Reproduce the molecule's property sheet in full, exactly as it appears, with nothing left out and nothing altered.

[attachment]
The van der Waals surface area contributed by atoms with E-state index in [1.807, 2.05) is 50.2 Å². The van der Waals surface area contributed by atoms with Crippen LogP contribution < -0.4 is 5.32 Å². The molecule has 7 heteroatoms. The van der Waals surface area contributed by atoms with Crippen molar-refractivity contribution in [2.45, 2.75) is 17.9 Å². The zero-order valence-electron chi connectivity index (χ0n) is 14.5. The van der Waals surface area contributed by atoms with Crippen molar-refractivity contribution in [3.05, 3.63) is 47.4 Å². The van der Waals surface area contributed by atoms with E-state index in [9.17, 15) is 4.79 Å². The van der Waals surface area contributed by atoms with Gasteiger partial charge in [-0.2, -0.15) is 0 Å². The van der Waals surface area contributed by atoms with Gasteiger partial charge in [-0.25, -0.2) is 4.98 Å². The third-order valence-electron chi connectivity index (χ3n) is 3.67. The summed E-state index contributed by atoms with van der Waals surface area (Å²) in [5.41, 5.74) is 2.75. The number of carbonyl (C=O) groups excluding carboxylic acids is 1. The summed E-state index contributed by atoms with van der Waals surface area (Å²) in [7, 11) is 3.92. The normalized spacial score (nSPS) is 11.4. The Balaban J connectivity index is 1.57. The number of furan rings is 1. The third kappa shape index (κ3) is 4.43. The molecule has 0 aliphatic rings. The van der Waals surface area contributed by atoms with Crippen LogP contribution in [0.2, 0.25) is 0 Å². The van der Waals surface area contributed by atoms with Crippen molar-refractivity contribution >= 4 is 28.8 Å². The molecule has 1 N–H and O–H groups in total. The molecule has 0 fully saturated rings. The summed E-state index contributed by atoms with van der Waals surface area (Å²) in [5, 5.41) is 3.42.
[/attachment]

The van der Waals surface area contributed by atoms with E-state index in [1.807, 2.05) is 50.2 Å². The van der Waals surface area contributed by atoms with Crippen LogP contribution < -0.4 is 5.32 Å². The molecule has 7 heteroatoms. The van der Waals surface area contributed by atoms with Crippen molar-refractivity contribution in [2.45, 2.75) is 17.9 Å². The zero-order valence-electron chi connectivity index (χ0n) is 14.5. The van der Waals surface area contributed by atoms with Crippen molar-refractivity contribution in [3.05, 3.63) is 47.4 Å². The van der Waals surface area contributed by atoms with E-state index in [9.17, 15) is 4.79 Å². The van der Waals surface area contributed by atoms with Gasteiger partial charge in [-0.2, -0.15) is 0 Å². The van der Waals surface area contributed by atoms with Gasteiger partial charge in [-0.25, -0.2) is 4.98 Å². The third-order valence-electron chi connectivity index (χ3n) is 3.67. The summed E-state index contributed by atoms with van der Waals surface area (Å²) in [5.41, 5.74) is 2.75. The number of carbonyl (C=O) groups excluding carboxylic acids is 1. The summed E-state index contributed by atoms with van der Waals surface area (Å²) in [7, 11) is 3.92. The normalized spacial score (nSPS) is 11.4. The Balaban J connectivity index is 1.57. The number of furan rings is 1. The third kappa shape index (κ3) is 4.43. The molecule has 0 aliphatic rings. The van der Waals surface area contributed by atoms with Crippen LogP contribution in [0.2, 0.25) is 0 Å². The van der Waals surface area contributed by atoms with Crippen molar-refractivity contribution >= 4 is 28.8 Å². The molecule has 1 N–H and O–H groups in total. The molecule has 0 fully saturated rings. The summed E-state index contributed by atoms with van der Waals surface area (Å²) in [5, 5.41) is 3.42.